Thirty-five years ago this week, Rupp Arena opened with its first concert — band leader Lawrence Welk and his cast of Champagne Music Makers. Adolph Rupp himself was there, and he even took the stage with Welk for a few minutes.
Since then, the arena named for the legendary Kentucky basketball coach has hosted countless concerts, basketball games, circuses, ice shows and monster-truck rallies. It has undergone two extensive renovations and has been an economic bedrock for downtown Lexington.
On the 35th anniversary of its opening concert, Rupp sits at a crossroads as community leaders again debate its future. The question: Can the iconic arena continue to evolve for another 35 years? Or has it become outdated, a relic that needs to be torn down and replaced by a modern complex packed with luxury amenities and electronic gadgetry?
It's a subject that has been debated, discussed and studied virtually non-stop since Rupp had its 20th birthday, now 15 years ago.
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Tom Minter, the man who was in charge of opening Lexington Center and ran it until his retirement in 2000, says he can't see a new arena doing more for the city of Lexington than Rupp has already done.
"Rupp has done, in my opinion, a larger number of events than most cities of our size, purely because of the way the facility works for the city," said Minter, former president and chief executive of the Lexington Center Corp.
Of course, Rupp is home court for the University of Kentucky Wildcats, and in 35 seasons in the arena, Kentucky has led the nation in attendance 23 times (including 15 of the past 16 seasons).
UK has a contract to play homes games at Rupp until 2018.
"UK is going to be a sell-out every time, whether they play in Rupp or some ramshackle rundown barn," Minter said. "What makes UK basketball is the fan base, regardless of who they play, when they play or where they play."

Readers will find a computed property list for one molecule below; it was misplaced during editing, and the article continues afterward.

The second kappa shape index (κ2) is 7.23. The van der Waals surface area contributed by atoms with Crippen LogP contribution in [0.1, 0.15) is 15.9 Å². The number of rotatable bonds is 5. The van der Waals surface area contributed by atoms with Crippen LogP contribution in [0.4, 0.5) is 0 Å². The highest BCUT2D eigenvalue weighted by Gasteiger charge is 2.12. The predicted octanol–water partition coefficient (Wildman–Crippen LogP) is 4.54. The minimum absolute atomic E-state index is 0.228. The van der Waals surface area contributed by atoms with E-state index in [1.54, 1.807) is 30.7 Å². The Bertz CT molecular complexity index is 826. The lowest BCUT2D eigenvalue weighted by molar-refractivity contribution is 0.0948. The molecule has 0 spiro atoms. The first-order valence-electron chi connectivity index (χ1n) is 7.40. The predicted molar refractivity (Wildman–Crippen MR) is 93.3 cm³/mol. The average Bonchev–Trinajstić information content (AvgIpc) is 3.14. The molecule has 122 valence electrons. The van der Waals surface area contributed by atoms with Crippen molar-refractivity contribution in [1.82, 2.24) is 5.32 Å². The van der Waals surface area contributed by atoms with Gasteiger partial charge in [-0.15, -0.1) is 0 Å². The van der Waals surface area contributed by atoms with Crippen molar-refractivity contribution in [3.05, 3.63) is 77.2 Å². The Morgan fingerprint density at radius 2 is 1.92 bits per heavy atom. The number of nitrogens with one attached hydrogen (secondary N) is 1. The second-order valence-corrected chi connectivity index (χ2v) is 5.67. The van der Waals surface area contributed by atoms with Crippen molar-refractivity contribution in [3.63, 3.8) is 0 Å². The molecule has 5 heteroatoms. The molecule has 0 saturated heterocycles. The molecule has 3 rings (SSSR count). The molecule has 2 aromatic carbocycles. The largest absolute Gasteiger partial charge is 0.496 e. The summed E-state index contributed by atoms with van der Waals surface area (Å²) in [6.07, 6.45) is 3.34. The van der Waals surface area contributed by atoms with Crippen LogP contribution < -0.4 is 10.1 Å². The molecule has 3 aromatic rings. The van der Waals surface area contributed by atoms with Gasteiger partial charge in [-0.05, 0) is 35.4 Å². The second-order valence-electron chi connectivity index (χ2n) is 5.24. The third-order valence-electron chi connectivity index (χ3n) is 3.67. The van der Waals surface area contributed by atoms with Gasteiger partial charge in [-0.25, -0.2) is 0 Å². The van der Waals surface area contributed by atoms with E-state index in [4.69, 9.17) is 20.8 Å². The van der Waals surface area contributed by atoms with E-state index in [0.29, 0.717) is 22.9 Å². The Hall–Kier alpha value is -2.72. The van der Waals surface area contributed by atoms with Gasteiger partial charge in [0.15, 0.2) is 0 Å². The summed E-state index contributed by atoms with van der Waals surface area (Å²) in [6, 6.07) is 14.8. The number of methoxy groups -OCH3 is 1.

"I don't see a new arena doing anything of significance to add to that program," Minter said, adding that the cost of building a new arena or even refurbishing Rupp "would be significantly greater than the benefit."
Earlier this year, Mayor Jim Gray said many people think the civic center's arena and convention complex need a total redesign and renovation to bring them up to competitive standards. "It needs to be the best — state of the art. Making it the best is a responsible investment in our Lexington brand," he said.
The arena where the UK basketball team competes must be "the gold standard," UK Athletics Director Mitch Barnhart told a task force studying the future of Rupp Arena and the Lexington Center complex. "It can be nothing ... less than that."
In March, Gray appointed a 45-member Arena, Arts and Entertainment District Task Force to make recommendations on whether to renovate or replace Rupp — part of a larger look at the future of the entire Lexington Center and 40 surrounding acres.
In August, Gary Bates was chosen as the master planner to work with the task force to develop a plan for an arena and the arts and entertainment district. Bates is one of three founders of Space Group, a 12-year-old architecture and urban planning firm based in Oslo, Norway.